“Bottom paint” is a marine paint used to protect a vessel below the waterline. Also known as antifouling paint, its main task is to prevent the build up of sea life on a boat’s hull. This process (called biofouling) is not just an aesthetic problem; the growth of algae, microorganisms, plants, or animals on a hull also slows the ship’s maximum speed, increases fuel consumption, decreases durability, damages the hull, and can introduce invasive species into foreign waters. Bottom paint prevents this by having a biocidal active ingredient, such as copper, which destroys, deters, or renders harmless these organisms. There are two types of antifouling paint:
- Hard film antifouling: A hard bottom paint leaches a biocide when in contact with water, impeding marine growth without eroding the paint. It is often used for high speed vessels because the hardness of the coating will not wear due to the impact of the water. Once the biocide is leached away the paint will remain, so another coat will be needed to replenish the antifouling layer.
- Eroding antifouling: These coatings wear away through the friction action of being in the water, slowly reducing in thickness and exposing fresh layers of biocide as it does. This reduces maintenance as there is less paint build-up on the hull. There are both single and multi season options for eroding antifouling.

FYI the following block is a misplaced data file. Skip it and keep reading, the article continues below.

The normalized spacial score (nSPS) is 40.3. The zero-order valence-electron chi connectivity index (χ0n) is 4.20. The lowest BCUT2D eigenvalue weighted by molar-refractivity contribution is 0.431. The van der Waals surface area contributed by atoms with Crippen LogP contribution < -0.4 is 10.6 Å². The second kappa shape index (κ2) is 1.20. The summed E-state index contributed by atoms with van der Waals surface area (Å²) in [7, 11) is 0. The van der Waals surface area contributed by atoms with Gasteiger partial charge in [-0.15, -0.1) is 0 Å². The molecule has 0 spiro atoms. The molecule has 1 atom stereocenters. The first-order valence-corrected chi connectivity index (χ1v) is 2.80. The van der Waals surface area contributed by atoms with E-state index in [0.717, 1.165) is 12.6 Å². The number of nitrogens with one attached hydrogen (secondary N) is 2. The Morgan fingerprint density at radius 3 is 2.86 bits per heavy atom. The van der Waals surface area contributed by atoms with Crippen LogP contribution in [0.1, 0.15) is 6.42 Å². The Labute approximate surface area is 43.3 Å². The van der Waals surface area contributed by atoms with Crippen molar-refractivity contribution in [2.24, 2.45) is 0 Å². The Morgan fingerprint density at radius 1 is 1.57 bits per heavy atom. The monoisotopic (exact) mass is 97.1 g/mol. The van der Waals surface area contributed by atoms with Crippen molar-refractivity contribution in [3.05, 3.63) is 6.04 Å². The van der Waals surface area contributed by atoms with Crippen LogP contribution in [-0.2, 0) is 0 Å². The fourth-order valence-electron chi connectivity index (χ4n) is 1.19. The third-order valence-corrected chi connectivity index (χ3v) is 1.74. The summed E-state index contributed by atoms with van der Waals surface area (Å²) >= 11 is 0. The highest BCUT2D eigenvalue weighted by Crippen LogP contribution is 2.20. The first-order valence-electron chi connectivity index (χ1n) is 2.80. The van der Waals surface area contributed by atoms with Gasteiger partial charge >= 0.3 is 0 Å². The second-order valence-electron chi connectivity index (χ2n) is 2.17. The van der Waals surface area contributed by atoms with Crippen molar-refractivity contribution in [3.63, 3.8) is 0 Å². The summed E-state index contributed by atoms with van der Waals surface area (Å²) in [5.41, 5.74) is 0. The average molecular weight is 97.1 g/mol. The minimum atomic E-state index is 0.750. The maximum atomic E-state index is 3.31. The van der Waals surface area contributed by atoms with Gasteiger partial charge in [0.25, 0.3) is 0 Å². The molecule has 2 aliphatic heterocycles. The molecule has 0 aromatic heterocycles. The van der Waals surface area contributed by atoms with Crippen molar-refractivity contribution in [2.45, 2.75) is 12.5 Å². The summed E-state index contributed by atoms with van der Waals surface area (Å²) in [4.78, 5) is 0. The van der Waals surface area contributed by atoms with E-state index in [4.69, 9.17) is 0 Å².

Legislation regarding biocides and bottom marine paint is constantly being updated, and it is important to be aware of the latest regulations. We discuss regulations further down in this article.
Marine coatings for decks and tanks
Boat decks and structures in marine environments are hazardously slippery when wet. In order to protect passengers and employees from accidents, a vessel needs adequate anti slip protection. Deck paint not only needs to provide anti slip protection, it needs to withstand all the elements and all the wear and tear that comes with traffic. Creating an anti slip surface is as simple as adding a powder or non skid aggregate to a hard-wearing paint such as a two part polyurethane.
- Tank coatings are another important aspect of marine protection. Whether lining cargo tanks, potable water tanks or wastewater tanks, the right coating can save you from costly damage. Most commonly tank linings are epoxy, polyurethane, or polyurea, depending on the cargo of the tank. The lining needs to withstand and not contaminate the cargo, while also allowing for fast transfer times with cargo changes. Companies that sell cargo coatings, such as AkzoNobel, PPG, and Hempel, also provide helpful Cargo Protection/Resistance Guides, to check the suitability of the coating against your cargoes.
Find marine paint coating products and contractors in Canada